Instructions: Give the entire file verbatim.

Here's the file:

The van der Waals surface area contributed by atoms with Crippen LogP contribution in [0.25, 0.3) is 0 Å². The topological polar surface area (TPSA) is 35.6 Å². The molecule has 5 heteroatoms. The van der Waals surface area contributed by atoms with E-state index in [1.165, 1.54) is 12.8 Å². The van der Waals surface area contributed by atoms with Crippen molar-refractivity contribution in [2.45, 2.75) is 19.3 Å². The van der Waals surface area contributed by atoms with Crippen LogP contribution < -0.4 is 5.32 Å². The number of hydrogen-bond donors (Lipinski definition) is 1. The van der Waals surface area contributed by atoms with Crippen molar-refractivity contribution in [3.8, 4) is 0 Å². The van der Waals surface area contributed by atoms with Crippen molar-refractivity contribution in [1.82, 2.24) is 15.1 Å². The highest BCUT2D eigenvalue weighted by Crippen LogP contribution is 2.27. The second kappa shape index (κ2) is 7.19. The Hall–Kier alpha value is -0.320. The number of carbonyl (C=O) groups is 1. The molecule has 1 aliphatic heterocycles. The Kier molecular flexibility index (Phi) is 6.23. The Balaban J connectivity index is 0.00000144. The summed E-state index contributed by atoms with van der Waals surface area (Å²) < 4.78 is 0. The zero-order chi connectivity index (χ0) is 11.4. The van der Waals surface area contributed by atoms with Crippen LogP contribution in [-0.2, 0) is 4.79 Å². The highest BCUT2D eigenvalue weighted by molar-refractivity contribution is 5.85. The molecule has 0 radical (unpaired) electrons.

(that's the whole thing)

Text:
The van der Waals surface area contributed by atoms with Crippen LogP contribution in [0.25, 0.3) is 0 Å². The topological polar surface area (TPSA) is 35.6 Å². The molecule has 5 heteroatoms. The van der Waals surface area contributed by atoms with E-state index in [1.165, 1.54) is 12.8 Å². The van der Waals surface area contributed by atoms with Crippen molar-refractivity contribution in [2.45, 2.75) is 19.3 Å². The van der Waals surface area contributed by atoms with Crippen LogP contribution < -0.4 is 5.32 Å². The number of hydrogen-bond donors (Lipinski definition) is 1. The van der Waals surface area contributed by atoms with Crippen molar-refractivity contribution in [3.8, 4) is 0 Å². The van der Waals surface area contributed by atoms with Crippen molar-refractivity contribution in [1.82, 2.24) is 15.1 Å². The highest BCUT2D eigenvalue weighted by Crippen LogP contribution is 2.27. The second kappa shape index (κ2) is 7.19. The Hall–Kier alpha value is -0.320. The number of carbonyl (C=O) groups is 1. The molecule has 1 aliphatic heterocycles. The Kier molecular flexibility index (Phi) is 6.23. The Balaban J connectivity index is 0.00000144. The summed E-state index contributed by atoms with van der Waals surface area (Å²) < 4.78 is 0. The zero-order chi connectivity index (χ0) is 11.4. The van der Waals surface area contributed by atoms with Crippen LogP contribution in [-0.2, 0) is 4.79 Å². The highest BCUT2D eigenvalue weighted by molar-refractivity contribution is 5.85. The molecule has 0 radical (unpaired) electrons.